1) - Simplify the Plan - I think Garrett gets ripped way too often for way too many reasons, but he is far from perfect (as every coach is). In 16 NFL Cities this week, the Offensive Coordinator is a clueless, incapable, empty suit. And you know what? Next week, there will be 16 more. If they lose, he obviously didn't call the right plays. HOWEVER, I do think there is a very fair criticism of Jason Garrett after charting his games for several years. I can't help but think that he tries to do too much with this offense. To notice that, I try to watch other teams around the league who have great success. For instance, I chart the Colts quite a bit, and feel that although they have a very complex offense, they seem to do much of their damage from 1 or 2 personnel groups. The Colts do almost everything from "11" personnel, and while they go back and forth with Peyton Manning between shotgun and under center. But, 1 RB, 1 TE, and 3 WR means that you have the same 11 players doing many of the same things over and over again. Conversely, I feel that Garrett tries to get 15 or 16 players in the game plan and tries to do it in many, many different ways. I think Garrett has many great ideas and I do think he is a very bright mind. But, I do wonder if there are too many toys in the toy box, and maybe he should identify the 11-13 players who he feels are the most important and just run the offense for them. Perhaps that would enhance the crispness of those groupings and show with a more efficient offense overall. It may cost Tashard Choice, Kevin Ogletree, Sam Hurd, Deon Anderson, and Martellus Bennett some snaps - this is not little league, so I cannot promise everyone playing time. But, If my best players are Felix Jones, Jason Witten, Miles Austin, and Dez Bryant (Marion Barber and Roy Williams, too) then I need to base my offense primarily around them.

2) - Welcome back #63 and #75 - It is not going to suddenly turn the Cowboys offensive line into Vince Lombardi's line, but it should really help for everyone to retake their positions. Kosier is very valuable as a capable interior lineman who does well in space. Colombo brings ability as a Right Tackle, but I also think he brings his attitude which at time sets the tone for the offensive line. He is ready for a street fight, and that is something that this group can sometimes use. But it is all predicated on him being right. Last year, he returned and we found out the hard way that his health was not helping him do his job against Ray Edwards. But, if he is right, they will be so much better than they are with Alex Barron. Rest assured, the Bears will be challenging Colombo's health very early with some determined edge rushing. By the way, I have been curious about this "leg whip" story between Colombo and Tommie Harris. So, we were able to find the video Here thanks to our reader AP.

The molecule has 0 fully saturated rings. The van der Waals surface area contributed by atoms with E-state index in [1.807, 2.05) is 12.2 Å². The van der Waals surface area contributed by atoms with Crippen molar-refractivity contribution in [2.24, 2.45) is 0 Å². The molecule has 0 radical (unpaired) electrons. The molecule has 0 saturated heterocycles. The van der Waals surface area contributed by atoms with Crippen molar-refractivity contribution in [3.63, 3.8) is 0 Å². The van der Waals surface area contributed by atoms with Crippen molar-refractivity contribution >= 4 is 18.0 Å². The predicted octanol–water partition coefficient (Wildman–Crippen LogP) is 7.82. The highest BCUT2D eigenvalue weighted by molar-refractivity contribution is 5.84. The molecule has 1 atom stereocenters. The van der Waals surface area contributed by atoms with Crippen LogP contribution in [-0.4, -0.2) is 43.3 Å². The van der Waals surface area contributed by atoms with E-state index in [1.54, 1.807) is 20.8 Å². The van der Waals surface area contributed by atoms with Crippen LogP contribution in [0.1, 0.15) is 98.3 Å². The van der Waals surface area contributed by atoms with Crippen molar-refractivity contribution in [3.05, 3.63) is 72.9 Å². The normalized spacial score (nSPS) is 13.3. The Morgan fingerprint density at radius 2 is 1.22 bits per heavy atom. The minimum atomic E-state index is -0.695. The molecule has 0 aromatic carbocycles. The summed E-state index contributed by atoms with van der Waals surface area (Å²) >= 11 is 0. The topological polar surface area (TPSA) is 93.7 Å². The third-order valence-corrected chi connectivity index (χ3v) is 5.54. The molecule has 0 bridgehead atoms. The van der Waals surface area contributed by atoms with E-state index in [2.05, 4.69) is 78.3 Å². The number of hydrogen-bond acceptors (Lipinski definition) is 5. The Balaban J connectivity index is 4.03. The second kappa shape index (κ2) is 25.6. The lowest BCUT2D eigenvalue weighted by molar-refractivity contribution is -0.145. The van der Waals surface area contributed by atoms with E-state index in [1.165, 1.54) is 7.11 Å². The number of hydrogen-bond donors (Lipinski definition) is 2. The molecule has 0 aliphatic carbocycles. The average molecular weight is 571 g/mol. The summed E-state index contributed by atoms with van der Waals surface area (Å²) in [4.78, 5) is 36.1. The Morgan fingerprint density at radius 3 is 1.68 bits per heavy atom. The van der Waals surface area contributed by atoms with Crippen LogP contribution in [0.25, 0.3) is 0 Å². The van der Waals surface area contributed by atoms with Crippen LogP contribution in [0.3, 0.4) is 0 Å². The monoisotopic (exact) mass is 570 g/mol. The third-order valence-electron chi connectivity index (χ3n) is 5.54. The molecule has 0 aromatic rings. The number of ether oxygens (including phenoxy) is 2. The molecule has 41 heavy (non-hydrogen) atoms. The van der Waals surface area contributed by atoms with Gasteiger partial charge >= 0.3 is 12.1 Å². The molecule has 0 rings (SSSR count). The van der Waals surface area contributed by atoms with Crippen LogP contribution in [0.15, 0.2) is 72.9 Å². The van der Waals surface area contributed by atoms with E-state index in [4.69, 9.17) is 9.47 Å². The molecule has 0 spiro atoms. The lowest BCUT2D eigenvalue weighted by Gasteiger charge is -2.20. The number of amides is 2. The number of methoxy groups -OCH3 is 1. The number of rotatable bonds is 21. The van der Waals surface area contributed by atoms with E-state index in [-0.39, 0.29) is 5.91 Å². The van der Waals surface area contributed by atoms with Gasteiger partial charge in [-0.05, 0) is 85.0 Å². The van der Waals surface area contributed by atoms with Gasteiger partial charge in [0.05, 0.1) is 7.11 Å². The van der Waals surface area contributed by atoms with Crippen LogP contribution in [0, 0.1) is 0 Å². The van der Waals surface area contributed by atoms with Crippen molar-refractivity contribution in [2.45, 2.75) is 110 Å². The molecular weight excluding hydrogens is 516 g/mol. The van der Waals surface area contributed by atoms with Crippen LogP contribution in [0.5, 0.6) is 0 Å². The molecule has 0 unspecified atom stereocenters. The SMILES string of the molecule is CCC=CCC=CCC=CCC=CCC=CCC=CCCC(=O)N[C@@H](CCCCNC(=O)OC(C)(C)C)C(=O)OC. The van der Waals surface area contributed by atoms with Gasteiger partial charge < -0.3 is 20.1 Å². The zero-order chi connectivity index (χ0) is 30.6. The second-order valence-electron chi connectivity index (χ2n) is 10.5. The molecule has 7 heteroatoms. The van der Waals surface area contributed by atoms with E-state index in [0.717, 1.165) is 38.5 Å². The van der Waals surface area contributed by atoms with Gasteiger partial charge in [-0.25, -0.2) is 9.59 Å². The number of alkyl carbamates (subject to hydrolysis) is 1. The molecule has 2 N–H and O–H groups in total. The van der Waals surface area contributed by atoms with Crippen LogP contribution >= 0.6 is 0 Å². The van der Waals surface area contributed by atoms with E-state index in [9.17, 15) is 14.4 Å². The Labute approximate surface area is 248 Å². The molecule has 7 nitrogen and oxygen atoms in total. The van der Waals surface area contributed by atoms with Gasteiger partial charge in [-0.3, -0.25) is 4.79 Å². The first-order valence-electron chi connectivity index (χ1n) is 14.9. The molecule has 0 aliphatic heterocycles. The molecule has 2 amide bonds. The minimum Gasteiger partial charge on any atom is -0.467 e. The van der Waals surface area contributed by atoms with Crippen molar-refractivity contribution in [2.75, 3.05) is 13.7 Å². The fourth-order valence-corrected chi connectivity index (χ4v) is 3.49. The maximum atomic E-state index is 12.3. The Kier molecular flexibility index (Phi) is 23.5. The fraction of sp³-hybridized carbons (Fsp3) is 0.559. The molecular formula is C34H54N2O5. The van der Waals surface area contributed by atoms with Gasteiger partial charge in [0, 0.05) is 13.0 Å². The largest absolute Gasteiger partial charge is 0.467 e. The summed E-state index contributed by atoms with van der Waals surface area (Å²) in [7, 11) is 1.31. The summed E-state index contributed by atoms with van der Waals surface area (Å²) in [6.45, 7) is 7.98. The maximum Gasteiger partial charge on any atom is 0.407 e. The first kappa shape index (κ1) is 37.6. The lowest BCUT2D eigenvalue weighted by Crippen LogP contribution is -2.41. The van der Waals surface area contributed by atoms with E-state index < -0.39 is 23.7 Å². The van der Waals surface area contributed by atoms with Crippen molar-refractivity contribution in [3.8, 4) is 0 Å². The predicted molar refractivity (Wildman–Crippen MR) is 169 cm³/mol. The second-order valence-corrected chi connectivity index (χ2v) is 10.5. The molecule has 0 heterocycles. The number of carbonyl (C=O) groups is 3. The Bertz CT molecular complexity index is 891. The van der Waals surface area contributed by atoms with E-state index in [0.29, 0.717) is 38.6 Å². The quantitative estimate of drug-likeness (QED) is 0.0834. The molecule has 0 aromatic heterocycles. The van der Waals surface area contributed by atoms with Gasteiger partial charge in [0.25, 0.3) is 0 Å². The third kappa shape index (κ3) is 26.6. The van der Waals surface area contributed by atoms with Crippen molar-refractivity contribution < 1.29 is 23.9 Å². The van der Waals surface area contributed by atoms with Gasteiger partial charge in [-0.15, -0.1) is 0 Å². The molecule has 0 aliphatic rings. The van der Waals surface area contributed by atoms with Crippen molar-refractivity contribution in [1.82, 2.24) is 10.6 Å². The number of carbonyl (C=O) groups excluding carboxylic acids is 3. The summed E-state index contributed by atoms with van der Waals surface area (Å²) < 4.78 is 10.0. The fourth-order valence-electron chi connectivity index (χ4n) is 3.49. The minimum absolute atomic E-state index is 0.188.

3) - The Felix Experiment - This may relate back more to Objective #1, but the Cowboys need to figure out how to utilize Felix Jones properly. I suspect that the idea is to find his inner Reggie Bush and to use him all over the field to find match-up issues in the open field. He was drafted in 2008 (just ahead of Rashard Mendenhall and Chris Johnson) and the idea was to have a very dynamic playmaker. He has made many big time plays, but because of his suspect health, they don't believe they can give him the traditional tail-back work load. So, now, they are trying to use him out in the slot periodically (as we saw in the final drive of the Washington game) but in order for that to work they have to demonstrate that they will throw him the ball past the line of scrimmage. If the entire plan with Felix is to throw a quick out to him or to just use him as a decoy, they will never create the issues that they hope to stress and stretch the defense.

4) - Test that Secondary - The Bears have had quite the revolving door in their secondary since their Super Bowl in 2006, and the Cowboys have a group of receivers that make you pick your poison if you can protect your QB. I have to admit I was quite impressed with how NFL-ready Dez Bryant appeared after missing all of preseason. He still needs work on his hot route recognition, but that is an issue for some veterans in this league as well. But, if Dez is what we think he is, and the Cowboys already have Austin and Witten demanding safety support, then I have little doubt that the Cowboys aerial attack is going to be formidable all season. But remember, it is all predicated on getting your QB protected. With Julius Peppers, Tommie Harris, and Mario Williams all on the menu in the next 9 days, we are about to find out.

ON DEFENSE: The big storyline in Chicago this winter was that they needed someone to come in and fix the offense that Jay Cutler struggled mightily in 2009. Enter passing guru Mike Martz. Since his work with the "greatest show on turf" and the Rams trips to the 1999 and 2001 Super Bowls, Martz has been hired repeatedly to show NFL offenses how to move on down the field.

And there is little evidence to argue with his ability to move the chains with his 3 and 4 WR spread offense which uses a ton of "11" personnel to make every defensive back demonstrate that he can cover. In Cutler's debut under Martz, Jay passed for 372 yards and the Bears offense did dominate much of the week 1 battle against the Lions.